• Rebuild all grids

every frame


Using Perspective space:

• Transform all geometry and rays into

perspective space (restrict domain to z + or z - )

• We use a uniform grid acceleration structure

(in perspective space)

• Perform optimizations for common-origin

rays (where applicable)


Point Origin not Required!

Space: World Space: World Space: Perspective

Grid: Uniform Grid: Perspectivee

Grid: Uniform


Ray-Tracing

With the Perspective Grid

• Ray-tracing with the perspective grid can be

identical to ray-tracing with a “normal” grid

– All the same tricks apply

• Additional optimizations

for point-origin i i rays

– Step only in z’

– Use projected triangle intersection

x


System Overview (again):

• Use one perspective

grid acceleration

structure per light or

camera

R b ild ll id

• Rebuild all grids

every frame


Eye-Rays: Two-Level Grid

• Outer level: l coarse, stores geometry

– Doesn’t split in z’ (intersection is really cheap)

• Inner level: fine, stores rays

– Matched to the cache

size of the machine

• Uses back-face culling

x

x

x


Shadow Rays: One Grid per Light

• Fine, stores geometry and minimum depth

– Uses minimum depth for depth-culling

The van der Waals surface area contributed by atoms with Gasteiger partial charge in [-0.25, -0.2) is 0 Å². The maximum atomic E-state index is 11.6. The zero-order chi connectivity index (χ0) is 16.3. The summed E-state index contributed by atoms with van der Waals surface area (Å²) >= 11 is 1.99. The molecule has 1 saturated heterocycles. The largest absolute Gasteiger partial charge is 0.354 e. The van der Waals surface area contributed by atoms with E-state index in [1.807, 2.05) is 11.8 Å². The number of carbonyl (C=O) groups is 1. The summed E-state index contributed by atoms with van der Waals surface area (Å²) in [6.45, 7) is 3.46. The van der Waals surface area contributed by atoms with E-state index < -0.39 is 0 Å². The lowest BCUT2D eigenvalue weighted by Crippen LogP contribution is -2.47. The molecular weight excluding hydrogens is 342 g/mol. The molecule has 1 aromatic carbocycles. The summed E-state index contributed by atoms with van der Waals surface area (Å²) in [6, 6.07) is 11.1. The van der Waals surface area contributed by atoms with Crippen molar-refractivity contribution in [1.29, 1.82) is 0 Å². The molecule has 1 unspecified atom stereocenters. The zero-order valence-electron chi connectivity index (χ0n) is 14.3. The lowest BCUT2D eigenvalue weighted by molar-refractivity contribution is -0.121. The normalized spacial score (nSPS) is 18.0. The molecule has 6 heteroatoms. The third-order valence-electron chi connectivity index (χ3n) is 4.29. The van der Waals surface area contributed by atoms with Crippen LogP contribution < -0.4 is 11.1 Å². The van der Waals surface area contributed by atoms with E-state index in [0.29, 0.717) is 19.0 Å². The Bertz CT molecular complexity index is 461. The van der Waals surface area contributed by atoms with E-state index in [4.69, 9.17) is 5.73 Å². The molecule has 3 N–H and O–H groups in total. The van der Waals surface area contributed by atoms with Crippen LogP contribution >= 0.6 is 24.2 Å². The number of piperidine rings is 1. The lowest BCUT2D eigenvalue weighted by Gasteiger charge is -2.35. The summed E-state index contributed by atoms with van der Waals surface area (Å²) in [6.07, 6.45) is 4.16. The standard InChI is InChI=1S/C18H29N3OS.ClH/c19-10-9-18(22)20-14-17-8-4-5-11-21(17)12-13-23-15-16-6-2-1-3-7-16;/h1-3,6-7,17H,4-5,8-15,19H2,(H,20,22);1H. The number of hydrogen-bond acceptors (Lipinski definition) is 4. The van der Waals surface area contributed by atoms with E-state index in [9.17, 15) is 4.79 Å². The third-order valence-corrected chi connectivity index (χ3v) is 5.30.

(details in the paper)

• Uses front-face culling

– Increases minimum depth

– Avoids shadow rayy

launch problem


Results

• We achieve real-time visibility on a desktop

PC for primary visibility and hard shadows

– All scenes are fully dynamic

– High resolution: 1920x1080

• We demonstrate the ability of a perspective

grid to trace off-axis rays at reduced

performance


Scenes:

• Courtyard: ~31k Polygons

• FForest020: ~174k Polygons


Interactive on One Core

Scene Rays FPS Build Mray/s

Courtyard Primary 30 5% 68

FForest20 Primary 17 17% 39

Courtyard P+Hard 8 10% 36

FForest20 P+Hard 6 33% 27

Courtyard P+Soft 0.26 0% 5.3

FForest20 P+Soft 0.11 1% 2.3


Real Time on 8 Cores

Scene Rays FPS Build Mray/s

Courtyard Primary 150 27% 342

FForest20 Primary 55 56% 125

Courtyard P+Hard 34 41% 155

FForest20 P+Hard 14 78% 64

Courtyard P+Soft 2 2% 41

FForest20 P+Soft .5 4% 15


Results Comparison (In the paper)

• As fast or faster than than MLRTA for

primary visibility (our times include build)

• Faster than other fully dynamic ray-tracers

for eye and hard shadow rays

• Competitive with a commercial software

rasterizer for triangle rate and transform rate


Conclusions: Take Away Messages

• A continuum of structures/algorithms exist

between ray-tracing and rasterization

– Grid … Perspective Grid … Z-buffer

• Perspective Grid is a very effective, drop in

hard-shadow algorithm using ray-tracing

– Also competitive with z-buffer for primary visibility

• Many special case acceleration structures

are often faster than a single generic one


Future Work

• Multi-threaded grid build

• Lots of applicable shadow-mapping research

• The perspective grid performs relatively

poorly for off-axis rays:

– Largely due to “teapot in a stadium” effects

– Addressed d with adaptive acceleration structures

t